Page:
Abstracts – Arabic Lit in the Contemporary Humanities Curriculum
Session I: Teaching Arabic Literature: From the National to the Global
Paper 1: Classical Arabic Literature in the Arab World: Difficulties and Challenges
Hussain Abulfaraj, Assistant Professor, Dept. of Arabic Language & Literature, King Abdulaziz University, Jeddah, Saudi Arabia
Despite the preeminent status of classical literature within Arabic culture, it faces many challenges and obstacles that prevent the public, in general, and students, in particular, from studying it, let alone understanding and appreciating it. Some of these difficulties are internal and emerge from the dynamic nature of literature throughout the ages, such as the development or decline of the role of literature within the community and the emergence of new genres and the disappearance of others. On the other hand, some of these difficulties are due to external factors, such as the widespread of the use of the colloquial Arabic, in general, and in literary works, in particular; deficiencies of the literature curriculum and of traditional approaches in teaching Arabic literature; and the failure to develop both critical and pedagogical methodologies that inspire and engage students. In this paper, I shed light on and propose answers to overcoming some of the difficulties encountered by Arabic literature in the contemporary humanities curriculum.
Paper 2: Arabic Literature within the Framework of “World Literature”
Ahmad Almallah, Assistant Professor of Arabic & Arabic Literature, Middlebury College
Teaching Arabic literature in the U.S. within the context of “World Literature” courses depends on using the available translations of Arabic works into English. What I try to address in this paper is the following questions: to what extent are these available translations representative of Arabic literature, especially when studied as part of “World Literature”? Why does the novel and specific ones like “Season of Migration to the North,” and the works of Naguib Mahfouz seem to have more presence in world literature curriculums than other genres? What is the place of the qasida and more generally Arabic poetry in these curriculums? I try to provide answers to these questions by, first, trying to explore what is meant by “World Literature” and, second, by showing how the available translations try to fit Arabic literature within that framework. On this premise, I argue that the first step in bringing better representation of Arabic literature in what we call “World Literature” is to show the ideological and political implications of that term.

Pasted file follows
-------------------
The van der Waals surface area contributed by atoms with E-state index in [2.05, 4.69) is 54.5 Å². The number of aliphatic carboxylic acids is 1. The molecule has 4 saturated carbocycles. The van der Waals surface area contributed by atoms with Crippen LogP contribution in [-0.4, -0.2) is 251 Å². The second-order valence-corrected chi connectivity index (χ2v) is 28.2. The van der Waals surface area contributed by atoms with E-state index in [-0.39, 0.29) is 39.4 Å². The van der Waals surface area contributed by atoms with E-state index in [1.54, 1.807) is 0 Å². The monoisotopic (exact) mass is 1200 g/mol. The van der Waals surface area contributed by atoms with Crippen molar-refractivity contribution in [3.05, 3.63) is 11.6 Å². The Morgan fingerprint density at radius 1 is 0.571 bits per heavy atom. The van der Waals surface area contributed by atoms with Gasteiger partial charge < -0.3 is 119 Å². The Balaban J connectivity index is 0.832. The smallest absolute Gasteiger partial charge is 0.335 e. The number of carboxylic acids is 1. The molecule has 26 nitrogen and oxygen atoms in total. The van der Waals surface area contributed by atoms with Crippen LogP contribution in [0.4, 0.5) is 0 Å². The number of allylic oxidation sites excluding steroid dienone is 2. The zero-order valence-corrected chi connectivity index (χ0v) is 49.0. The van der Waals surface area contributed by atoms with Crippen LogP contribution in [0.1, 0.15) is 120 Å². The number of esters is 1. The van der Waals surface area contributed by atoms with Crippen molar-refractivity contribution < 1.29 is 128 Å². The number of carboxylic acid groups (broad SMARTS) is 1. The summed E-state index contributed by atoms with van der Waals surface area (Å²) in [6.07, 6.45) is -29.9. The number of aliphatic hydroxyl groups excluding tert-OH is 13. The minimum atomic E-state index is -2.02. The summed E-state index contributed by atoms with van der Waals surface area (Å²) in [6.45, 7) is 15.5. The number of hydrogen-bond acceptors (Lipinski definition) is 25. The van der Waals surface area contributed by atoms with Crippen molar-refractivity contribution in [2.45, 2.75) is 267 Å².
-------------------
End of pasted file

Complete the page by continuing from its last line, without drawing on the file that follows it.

Session II: Arabic Literature in American Universities
Paper 1: Contemporary Arabic Literature for Heritage and Foreign Students: Challenges and Recommendations
Hanadi Al-Samman, Associate Professor of Arabic Language & Literature, Dept. of Middle Eastern & South Asian Languages and Cultures, University of Virginia
The enterprise of teaching contemporary Arabic literature to heritage and foreign students faces real challenges and demands tangible remedies. For foreign students studying in American institutions, the choice is limited to translated texts that barely exceed the classics of Naguib Mahfouz and the pioneers of Arab feminism, with biased selections that are often the product of translation and publication markets. For advanced undergraduate students, reading the literary texts in their original Arabic, there is a dearth of accessible texts that can provide a glimpse of the current Arab literary scene, while accounting for the limitation of the students’ linguistic levels. Indeed, native students in the Arab world do not fare any better as the Arabic literature selection in their high school and university curricula follows a traditional mold of classical poetry and prose with no relevance to contemporary issues or literature. The current presentation attempts to address such challenges to teaching Arabic literature in US academe and the Arab world. By revisiting a pioneering experience of teaching a simplified version of contemporary Arabic texts at the University of Virginia, in particular Hoda Barakat’s abridged edition of Sayyidi wa Habibi/ My Master, My Lover (2013), I argue for a set of recommendations which promise to make Arabic literature accessible, enjoyable, and relevant to students’ abilities and aspirations.